One of the main symbols of Japan is anime culture. It, in turn, difficult to imagine it without the cartoons of the legendary director Hayao Miyazaki. It was he who gave viewers a lot of fascinating animated films, which is dedicated to the Ghibli Studio anime museum in Tokyo.
History of the Ghibli Museum
Originally in 1985, the world-famous Japanese director Hayao Miyazaki founded the animation studio Ghibli, where he later produced his famous works. In 1998, the director decided to create the Ghibli Anime Studio in Tokyo, a museum of the same name, the photos of which are shown below. Construction began in 2000, and on October 1, 2001, it was officially opened.
The architectural style of the Ghibli Museum.
Despite the fact that this institution is called a museum of art, it differs from the usual museums. It was designed by Hayao Miyazaki, who tried to reproduce the setting and atmosphere of his cartoons. In doing so, he was inspired by European architecture, especially the buildings of the Italian commune of Calcata. Therefore, even the building of the Studio Ghibli Anime Museum in Tokyo itself is part of the exhibit.
There aren’t many exhibits, but there are plenty of details that further immerse you in the animated world. There are a variety of stairs, mazes, corridors, footprints of animals on the paths and their small figures.
Ghibli Museum exhibits and exhibitions
When creating this art gallery, Hayao Miyazaki focused primarily on children. This does not mean that the Ghibli Museum will not be of interest to adult visitors, especially fans of Japanese anime and manga. It is designed in the form of a labyrinth, at each section of which the characters of the following cartoons of the great director are waiting for the guests:
- “My Neighbor Totoro.”
- “Gone with the Ghosts”;
- “The Celestial Castle of Laputa”;
- “The Walking Castle” and many others.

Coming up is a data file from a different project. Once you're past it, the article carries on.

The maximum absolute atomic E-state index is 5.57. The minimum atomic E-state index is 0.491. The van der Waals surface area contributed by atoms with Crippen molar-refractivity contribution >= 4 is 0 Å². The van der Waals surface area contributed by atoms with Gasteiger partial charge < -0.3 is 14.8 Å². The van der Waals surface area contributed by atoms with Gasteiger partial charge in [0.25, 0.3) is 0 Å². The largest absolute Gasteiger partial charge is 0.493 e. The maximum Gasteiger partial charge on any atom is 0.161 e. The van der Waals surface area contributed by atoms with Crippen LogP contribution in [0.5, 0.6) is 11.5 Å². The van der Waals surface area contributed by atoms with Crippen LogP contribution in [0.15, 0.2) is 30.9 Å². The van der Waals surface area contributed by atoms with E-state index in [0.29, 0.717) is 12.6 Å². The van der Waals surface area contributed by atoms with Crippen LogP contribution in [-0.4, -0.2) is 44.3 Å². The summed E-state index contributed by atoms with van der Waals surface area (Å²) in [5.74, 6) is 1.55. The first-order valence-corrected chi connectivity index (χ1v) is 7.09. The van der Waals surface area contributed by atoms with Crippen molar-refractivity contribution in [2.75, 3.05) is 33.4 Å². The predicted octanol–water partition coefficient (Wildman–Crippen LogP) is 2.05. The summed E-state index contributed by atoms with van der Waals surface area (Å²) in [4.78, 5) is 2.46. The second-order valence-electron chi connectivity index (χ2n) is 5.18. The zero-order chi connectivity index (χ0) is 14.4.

And the features of these animated films can be read literally from the gate of the Ghibli Museum, which bears the name of the furry creature Totoro. The museum building itself is small and looks like a 19th century French house.
The lower floor of the Studio Ghibli anime museum in Tokyo is devoted to an exhibition hall that visually demonstrates the history of animation. It also features well-known characters. Thanks to mechanical devices they literally come to life in front of the audience.
On the first floor of the museum is a room called the mini-Louvre. It is a model of a real animation studio, decorated with Hayao Miyazaki’s sketches and reference materials. It even houses the master’s office, which is a creative mess. Thanks to this room, visitors have the opportunity to see with their own eyes how animation masterpieces are created.
The most popular places for visitors to the Ghibli Museum are the plush bus and the huge robot, which can be seen in the cartoon “The Celestial Castle Laputa”. Keep in mind that it is forbidden to take pictures on the territory of the center.
In addition to permanent exhibitions, the Ghibli Museum in Japan holds exhibitions devoted to the works of other animation studios. So from 2001 to 2011, exhibitions on the theme of the following cartoons were held here:
- “Welcome to the Saturn Theater;
- “Goldilocks and The Three Bears;
- “Ponyo Fish on a Cliff,” and others.
At various times, materials related to the creation of films by Pixar, Aardman Animations, and the Russian animator Yuri Norstein could be seen here.
Infrastructure of the Ghibli Museum
This gallery is geared toward visitors of all ages, for whose comfort there are:
- souvenir stores;
- a game room;
- a movie theater that shows short films specially created by Hayao Miyajiako himself.